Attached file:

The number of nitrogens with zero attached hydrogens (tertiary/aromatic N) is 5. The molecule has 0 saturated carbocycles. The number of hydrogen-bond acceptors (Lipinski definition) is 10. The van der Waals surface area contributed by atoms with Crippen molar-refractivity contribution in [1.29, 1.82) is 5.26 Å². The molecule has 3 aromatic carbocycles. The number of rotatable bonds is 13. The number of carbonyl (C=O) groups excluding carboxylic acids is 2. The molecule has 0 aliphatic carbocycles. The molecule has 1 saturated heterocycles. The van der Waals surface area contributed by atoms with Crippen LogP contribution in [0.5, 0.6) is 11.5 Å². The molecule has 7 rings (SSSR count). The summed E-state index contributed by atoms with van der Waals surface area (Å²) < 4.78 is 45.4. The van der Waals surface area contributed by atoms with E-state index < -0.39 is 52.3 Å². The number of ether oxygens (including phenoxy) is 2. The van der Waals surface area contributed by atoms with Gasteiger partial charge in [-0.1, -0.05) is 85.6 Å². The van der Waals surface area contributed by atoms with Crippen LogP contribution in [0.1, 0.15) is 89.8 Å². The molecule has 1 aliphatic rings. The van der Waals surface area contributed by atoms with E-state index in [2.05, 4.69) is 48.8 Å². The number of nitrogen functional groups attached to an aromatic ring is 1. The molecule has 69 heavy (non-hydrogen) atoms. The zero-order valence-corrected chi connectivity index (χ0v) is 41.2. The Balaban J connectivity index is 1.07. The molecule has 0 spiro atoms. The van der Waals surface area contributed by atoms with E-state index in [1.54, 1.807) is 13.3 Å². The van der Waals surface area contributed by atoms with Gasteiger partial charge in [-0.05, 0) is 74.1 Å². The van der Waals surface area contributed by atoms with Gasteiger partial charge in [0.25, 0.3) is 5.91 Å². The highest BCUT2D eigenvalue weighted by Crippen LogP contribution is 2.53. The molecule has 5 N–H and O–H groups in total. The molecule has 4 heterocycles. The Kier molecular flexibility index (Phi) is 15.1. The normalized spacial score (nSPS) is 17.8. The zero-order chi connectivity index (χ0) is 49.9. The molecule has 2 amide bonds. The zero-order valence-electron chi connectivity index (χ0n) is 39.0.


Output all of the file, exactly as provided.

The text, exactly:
The number of nitrogens with zero attached hydrogens (tertiary/aromatic N) is 5. The molecule has 0 saturated carbocycles. The number of hydrogen-bond acceptors (Lipinski definition) is 10. The van der Waals surface area contributed by atoms with Crippen molar-refractivity contribution in [1.29, 1.82) is 5.26 Å². The molecule has 3 aromatic carbocycles. The number of rotatable bonds is 13. The number of carbonyl (C=O) groups excluding carboxylic acids is 2. The molecule has 0 aliphatic carbocycles. The molecule has 1 saturated heterocycles. The van der Waals surface area contributed by atoms with Crippen LogP contribution in [0.5, 0.6) is 11.5 Å². The molecule has 7 rings (SSSR count). The summed E-state index contributed by atoms with van der Waals surface area (Å²) < 4.78 is 45.4. The van der Waals surface area contributed by atoms with E-state index < -0.39 is 52.3 Å². The number of ether oxygens (including phenoxy) is 2. The van der Waals surface area contributed by atoms with Gasteiger partial charge in [-0.1, -0.05) is 85.6 Å². The van der Waals surface area contributed by atoms with Crippen LogP contribution in [0.1, 0.15) is 89.8 Å². The molecule has 1 aliphatic rings. The van der Waals surface area contributed by atoms with E-state index in [2.05, 4.69) is 48.8 Å². The number of nitrogen functional groups attached to an aromatic ring is 1. The molecule has 69 heavy (non-hydrogen) atoms. The zero-order valence-corrected chi connectivity index (χ0v) is 41.2. The Balaban J connectivity index is 1.07. The molecule has 0 spiro atoms. The van der Waals surface area contributed by atoms with E-state index in [1.54, 1.807) is 13.3 Å². The van der Waals surface area contributed by atoms with Gasteiger partial charge in [-0.05, 0) is 74.1 Å². The van der Waals surface area contributed by atoms with Gasteiger partial charge in [0.25, 0.3) is 5.91 Å². The highest BCUT2D eigenvalue weighted by Crippen LogP contribution is 2.53. The molecule has 5 N–H and O–H groups in total. The molecule has 4 heterocycles. The Kier molecular flexibility index (Phi) is 15.1. The normalized spacial score (nSPS) is 17.8. The zero-order chi connectivity index (χ0) is 49.9. The molecule has 2 amide bonds. The zero-order valence-electron chi connectivity index (χ0n) is 39.0.